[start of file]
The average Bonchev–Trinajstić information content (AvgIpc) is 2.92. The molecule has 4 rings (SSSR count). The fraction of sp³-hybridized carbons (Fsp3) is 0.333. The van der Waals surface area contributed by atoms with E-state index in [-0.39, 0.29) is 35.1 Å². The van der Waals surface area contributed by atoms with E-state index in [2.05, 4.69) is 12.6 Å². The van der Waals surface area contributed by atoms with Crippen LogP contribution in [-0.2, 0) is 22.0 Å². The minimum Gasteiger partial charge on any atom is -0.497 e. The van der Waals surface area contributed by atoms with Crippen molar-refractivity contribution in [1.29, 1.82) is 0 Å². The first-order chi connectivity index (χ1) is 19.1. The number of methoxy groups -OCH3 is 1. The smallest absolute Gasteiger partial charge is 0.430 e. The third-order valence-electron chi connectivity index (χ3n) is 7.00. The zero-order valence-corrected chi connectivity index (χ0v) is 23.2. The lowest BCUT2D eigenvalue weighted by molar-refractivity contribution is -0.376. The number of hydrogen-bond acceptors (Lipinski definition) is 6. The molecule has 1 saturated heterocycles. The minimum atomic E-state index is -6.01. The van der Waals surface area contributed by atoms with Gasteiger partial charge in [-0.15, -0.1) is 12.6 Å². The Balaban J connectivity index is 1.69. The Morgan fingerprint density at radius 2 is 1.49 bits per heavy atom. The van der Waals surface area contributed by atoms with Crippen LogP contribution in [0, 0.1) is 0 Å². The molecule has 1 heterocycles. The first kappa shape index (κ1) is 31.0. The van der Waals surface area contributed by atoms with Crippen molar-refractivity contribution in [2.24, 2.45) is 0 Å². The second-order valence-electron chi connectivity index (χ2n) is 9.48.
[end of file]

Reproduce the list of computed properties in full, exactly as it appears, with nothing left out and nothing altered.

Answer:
The average Bonchev–Trinajstić information content (AvgIpc) is 2.92. The molecule has 4 rings (SSSR count). The fraction of sp³-hybridized carbons (Fsp3) is 0.333. The van der Waals surface area contributed by atoms with E-state index in [-0.39, 0.29) is 35.1 Å². The van der Waals surface area contributed by atoms with E-state index in [2.05, 4.69) is 12.6 Å². The van der Waals surface area contributed by atoms with Crippen LogP contribution in [-0.2, 0) is 22.0 Å². The minimum Gasteiger partial charge on any atom is -0.497 e. The van der Waals surface area contributed by atoms with Crippen molar-refractivity contribution in [1.29, 1.82) is 0 Å². The first-order chi connectivity index (χ1) is 19.1. The number of methoxy groups -OCH3 is 1. The smallest absolute Gasteiger partial charge is 0.430 e. The third-order valence-electron chi connectivity index (χ3n) is 7.00. The zero-order valence-corrected chi connectivity index (χ0v) is 23.2. The lowest BCUT2D eigenvalue weighted by molar-refractivity contribution is -0.376. The number of hydrogen-bond acceptors (Lipinski definition) is 6. The molecule has 1 saturated heterocycles. The minimum atomic E-state index is -6.01. The van der Waals surface area contributed by atoms with Gasteiger partial charge in [-0.15, -0.1) is 12.6 Å². The Balaban J connectivity index is 1.69. The Morgan fingerprint density at radius 2 is 1.49 bits per heavy atom. The van der Waals surface area contributed by atoms with Crippen LogP contribution in [0, 0.1) is 0 Å². The molecule has 1 heterocycles. The first kappa shape index (κ1) is 31.0. The van der Waals surface area contributed by atoms with Crippen molar-refractivity contribution in [2.24, 2.45) is 0 Å². The second-order valence-electron chi connectivity index (χ2n) is 9.48.